Spring Floral Display: Chionanthus Virginicus, White Fringetree

Although the common name, white fringetree, alludes to a tree, it is often treated as a large shrub in the landscape, reaching a range of anywhere from 12 to 20 feet.
Spring Floral Display: Chionanthus Virginicus, White Fringetree - Articles


Close-up of fringetree flowers which have some fragrance to them. Photo: Mike Masiuk, Penn State

It is hard to place white fringetree in categories. No doubt it is a tree in its native habitat (New Jersey to Florida) as it can grow to a tree-like 30 feet.

When one thinks of shrubs with attractive fall color, Chionanthus virginicus is usually not at the top of the list. According to Michael Dirr’s Manual of Woody Landscape Plants, leaf color is usually a “yellow-green-brown”. Not a ringing endorsement for colorful fall foliage. I have seen fringetrees in October that are an intense bright yellow while 10 feet away, another fringetree has that yellow-green-brown look. It might be a good research project on ways to select C. virginicus for fall color.

Fringetree’s most valuable asset is its spring floral display. For a few weeks in June, white fragrant flowers seem to drip from the emerging leaves. The flowers produce egg-shaped fruit that turns a dark blue toward the end of summer. While they are attractive, they are mostly hidden by the leaves. For those who enjoy providing a variety of foods for birds, this may be just one of many plants to add to a yard to encourage visitation. Be aware that fringetree is dioecious, with male and female flowers on separate plants (male tree will not produce the fruit).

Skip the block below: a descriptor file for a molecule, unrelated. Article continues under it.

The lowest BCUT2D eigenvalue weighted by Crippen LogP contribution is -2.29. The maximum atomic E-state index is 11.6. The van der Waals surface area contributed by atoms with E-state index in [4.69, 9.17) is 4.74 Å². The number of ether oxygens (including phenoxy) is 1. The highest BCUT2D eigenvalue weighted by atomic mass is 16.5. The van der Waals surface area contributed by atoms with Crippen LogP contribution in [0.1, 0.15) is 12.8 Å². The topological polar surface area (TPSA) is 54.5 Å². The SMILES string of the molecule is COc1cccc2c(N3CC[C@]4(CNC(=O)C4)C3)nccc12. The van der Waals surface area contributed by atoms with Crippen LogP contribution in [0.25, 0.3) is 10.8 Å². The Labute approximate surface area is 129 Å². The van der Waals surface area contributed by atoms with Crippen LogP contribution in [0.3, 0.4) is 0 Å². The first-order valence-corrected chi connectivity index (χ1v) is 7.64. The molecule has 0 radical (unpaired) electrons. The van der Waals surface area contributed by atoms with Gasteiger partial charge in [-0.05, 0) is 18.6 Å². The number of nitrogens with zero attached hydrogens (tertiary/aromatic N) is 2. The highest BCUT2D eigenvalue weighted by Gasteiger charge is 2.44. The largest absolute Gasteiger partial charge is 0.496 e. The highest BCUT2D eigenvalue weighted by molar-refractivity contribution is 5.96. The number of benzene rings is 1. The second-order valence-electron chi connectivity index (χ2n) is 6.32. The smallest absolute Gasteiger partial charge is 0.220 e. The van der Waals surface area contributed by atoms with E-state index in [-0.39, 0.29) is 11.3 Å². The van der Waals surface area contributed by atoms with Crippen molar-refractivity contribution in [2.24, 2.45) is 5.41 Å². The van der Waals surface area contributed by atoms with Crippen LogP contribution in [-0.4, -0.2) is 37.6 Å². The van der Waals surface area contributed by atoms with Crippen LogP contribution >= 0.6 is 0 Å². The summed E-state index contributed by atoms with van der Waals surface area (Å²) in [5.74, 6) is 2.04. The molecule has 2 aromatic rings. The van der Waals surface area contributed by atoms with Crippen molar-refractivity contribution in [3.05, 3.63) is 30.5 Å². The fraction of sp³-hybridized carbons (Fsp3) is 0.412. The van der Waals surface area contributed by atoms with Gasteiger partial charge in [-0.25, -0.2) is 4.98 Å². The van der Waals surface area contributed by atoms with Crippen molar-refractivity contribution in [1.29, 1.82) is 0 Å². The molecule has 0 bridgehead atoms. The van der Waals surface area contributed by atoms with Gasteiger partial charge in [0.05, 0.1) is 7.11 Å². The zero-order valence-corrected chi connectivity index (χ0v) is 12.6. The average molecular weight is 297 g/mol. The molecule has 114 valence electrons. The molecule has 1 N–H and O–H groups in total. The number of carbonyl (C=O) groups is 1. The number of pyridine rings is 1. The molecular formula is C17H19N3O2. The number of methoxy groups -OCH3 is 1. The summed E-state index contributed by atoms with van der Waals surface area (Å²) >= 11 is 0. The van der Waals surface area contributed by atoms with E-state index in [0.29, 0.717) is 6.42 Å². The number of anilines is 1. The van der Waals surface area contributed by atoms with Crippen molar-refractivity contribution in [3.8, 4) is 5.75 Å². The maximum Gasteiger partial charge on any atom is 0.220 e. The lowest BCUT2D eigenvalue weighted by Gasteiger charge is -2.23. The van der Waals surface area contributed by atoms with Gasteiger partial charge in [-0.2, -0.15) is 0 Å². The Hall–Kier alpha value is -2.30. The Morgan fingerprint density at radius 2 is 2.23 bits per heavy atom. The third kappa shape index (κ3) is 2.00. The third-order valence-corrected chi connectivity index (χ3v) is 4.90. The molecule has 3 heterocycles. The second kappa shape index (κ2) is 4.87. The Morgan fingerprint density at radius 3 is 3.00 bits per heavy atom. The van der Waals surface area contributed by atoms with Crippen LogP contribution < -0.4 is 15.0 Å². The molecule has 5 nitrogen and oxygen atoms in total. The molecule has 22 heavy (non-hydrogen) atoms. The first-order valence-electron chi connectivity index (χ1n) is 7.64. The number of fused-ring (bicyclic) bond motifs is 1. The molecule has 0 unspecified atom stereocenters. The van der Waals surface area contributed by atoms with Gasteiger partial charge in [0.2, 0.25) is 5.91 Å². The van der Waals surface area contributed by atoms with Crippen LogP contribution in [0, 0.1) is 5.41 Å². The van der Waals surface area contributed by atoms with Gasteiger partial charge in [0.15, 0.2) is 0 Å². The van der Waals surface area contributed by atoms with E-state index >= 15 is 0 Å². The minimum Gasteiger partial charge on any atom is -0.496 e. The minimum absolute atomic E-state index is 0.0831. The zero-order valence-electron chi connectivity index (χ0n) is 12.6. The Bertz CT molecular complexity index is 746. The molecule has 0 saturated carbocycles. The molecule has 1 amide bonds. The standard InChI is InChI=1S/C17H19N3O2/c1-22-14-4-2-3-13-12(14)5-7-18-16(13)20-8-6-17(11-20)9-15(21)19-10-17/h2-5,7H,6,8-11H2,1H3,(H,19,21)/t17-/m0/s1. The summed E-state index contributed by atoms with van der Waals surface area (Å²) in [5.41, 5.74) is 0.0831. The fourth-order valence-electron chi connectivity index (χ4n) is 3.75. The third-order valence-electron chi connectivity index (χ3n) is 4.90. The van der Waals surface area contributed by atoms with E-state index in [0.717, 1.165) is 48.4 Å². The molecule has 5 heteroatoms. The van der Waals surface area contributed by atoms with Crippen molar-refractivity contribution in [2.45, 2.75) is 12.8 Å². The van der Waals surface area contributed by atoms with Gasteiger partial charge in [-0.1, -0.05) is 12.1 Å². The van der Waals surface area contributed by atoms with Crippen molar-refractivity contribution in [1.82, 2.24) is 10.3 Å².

Site selection is a bit critical compared to some of our other ornamental shrubs. Tight, clay soils should be avoided and optimal growth occurs in soils that are slightly acidic. Although C. virginicus can grow in shade, it will be leggy and produce few flowers. Select a sunny spot to obtain the good growth and plentiful flowers.

Flowers are very showy against the backdrop of green foliage. Note the height that fringetree can obtain in landscape setting. Photo: Mike Masiuk, Penn State

Chionanthus virginicus in full fall color. Photo: Tom Butzler, Penn State

Close-up of yellow fall color. Photo: Mike Masiuk, Penn State

Green, olive-shaped fruit will eventually turn a dark blue and attract birds. Photo: Mike Masiuk, Penn State